“You’ll be fascinated to learn (from me that hates novels) that I finally got round to Jane Austen and went out of my mind for Pride and Prejudice which I can’t bring myself to take back to the library till you find me a copy of my own.”

There is a bittersweet twist in the tale, and I don’t think it spoils anything to give this away but skip this paragraph if you don’t want any spoilers, is that sadly Frank died before Helene could ever go and finally visit the shop. There are several times that she endeavours to get herself to London but due to finances, teeth and other circumstances it never happens. That all changes after the publication of ’84 Charing Cross Road’ which being a huge success means she flies to London to visit the shop, some of the people and the city she has always dreamed of visiting. She keeps a diary during this trip which is now included in every edition of this novel/la named ‘The Duchess of Bloomsbury Street’ which makes for additional fascinating reading.

“I got out of bed, had hysterics, a martini and two cigarettes, got back into bed, and whiled away the rest of the night composing cables saying I wasn’t coming.”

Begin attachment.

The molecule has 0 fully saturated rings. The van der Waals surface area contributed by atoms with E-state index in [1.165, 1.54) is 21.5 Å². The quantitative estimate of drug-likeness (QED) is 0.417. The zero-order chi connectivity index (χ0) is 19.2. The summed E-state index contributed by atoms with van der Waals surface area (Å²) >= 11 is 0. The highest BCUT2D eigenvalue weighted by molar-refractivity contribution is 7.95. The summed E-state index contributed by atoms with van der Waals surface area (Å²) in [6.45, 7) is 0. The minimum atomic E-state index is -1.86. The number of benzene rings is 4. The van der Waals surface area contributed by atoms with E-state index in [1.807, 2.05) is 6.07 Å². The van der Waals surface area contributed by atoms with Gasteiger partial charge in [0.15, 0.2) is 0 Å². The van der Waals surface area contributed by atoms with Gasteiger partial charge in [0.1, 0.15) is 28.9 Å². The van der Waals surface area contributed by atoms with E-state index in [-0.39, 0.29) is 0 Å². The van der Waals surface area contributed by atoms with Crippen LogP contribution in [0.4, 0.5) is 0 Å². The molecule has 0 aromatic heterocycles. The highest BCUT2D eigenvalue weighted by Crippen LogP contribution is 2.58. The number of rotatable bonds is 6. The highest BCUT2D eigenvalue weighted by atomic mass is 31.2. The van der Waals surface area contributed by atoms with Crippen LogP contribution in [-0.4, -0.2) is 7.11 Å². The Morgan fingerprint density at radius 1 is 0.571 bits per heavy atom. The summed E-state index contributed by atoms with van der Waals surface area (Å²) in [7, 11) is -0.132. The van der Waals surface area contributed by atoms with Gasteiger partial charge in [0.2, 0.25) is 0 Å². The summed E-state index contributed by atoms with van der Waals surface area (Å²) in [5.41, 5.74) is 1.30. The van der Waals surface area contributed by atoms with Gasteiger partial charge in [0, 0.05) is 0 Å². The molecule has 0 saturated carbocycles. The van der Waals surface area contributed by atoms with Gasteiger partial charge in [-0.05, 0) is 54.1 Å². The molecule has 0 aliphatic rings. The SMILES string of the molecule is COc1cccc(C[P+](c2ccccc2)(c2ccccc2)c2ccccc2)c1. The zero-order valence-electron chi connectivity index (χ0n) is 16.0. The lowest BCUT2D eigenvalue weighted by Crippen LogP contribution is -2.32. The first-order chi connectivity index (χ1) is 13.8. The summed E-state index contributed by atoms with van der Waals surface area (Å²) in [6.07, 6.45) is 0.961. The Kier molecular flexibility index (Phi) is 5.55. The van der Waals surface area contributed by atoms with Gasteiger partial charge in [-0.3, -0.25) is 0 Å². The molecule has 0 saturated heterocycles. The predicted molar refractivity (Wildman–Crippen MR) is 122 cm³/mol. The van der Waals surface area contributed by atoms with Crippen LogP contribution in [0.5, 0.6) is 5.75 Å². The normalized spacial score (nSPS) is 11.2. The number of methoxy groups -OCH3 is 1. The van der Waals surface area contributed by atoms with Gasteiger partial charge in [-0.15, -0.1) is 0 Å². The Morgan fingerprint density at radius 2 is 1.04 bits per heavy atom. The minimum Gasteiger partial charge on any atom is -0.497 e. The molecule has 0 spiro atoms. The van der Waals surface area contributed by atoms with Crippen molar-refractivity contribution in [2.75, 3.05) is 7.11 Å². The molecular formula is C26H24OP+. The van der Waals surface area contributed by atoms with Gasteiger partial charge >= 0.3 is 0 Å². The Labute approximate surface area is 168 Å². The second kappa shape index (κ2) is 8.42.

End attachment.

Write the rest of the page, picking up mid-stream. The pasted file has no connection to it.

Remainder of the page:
It’s hard to say anything further about these two novels, or are they technically novellas, because they simply need to be read. I can’t say anything other than go out and get a copy if you haven’t already. It was certainly a book that was right up my street! 9.5/10

This book was bought for me for Christmas by a very kind friend.

Who else has had the pleasure of reading ’84 Charing Cross Road’? Has anyone seen the movie, and if so what did you make of it? Which books about books and book lovers should I look out for next? Has anyone read any of Hanff’s other novels? Which books have been sat on your TBR and have you been putting off as everyone else loved them so much you fear you might not?

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39 Comments

Filed under Books About Books, Books of 2011, Helene Hanff, Review, Virago Books

39 responses to “84 Charing Cross Road – Helene Hanff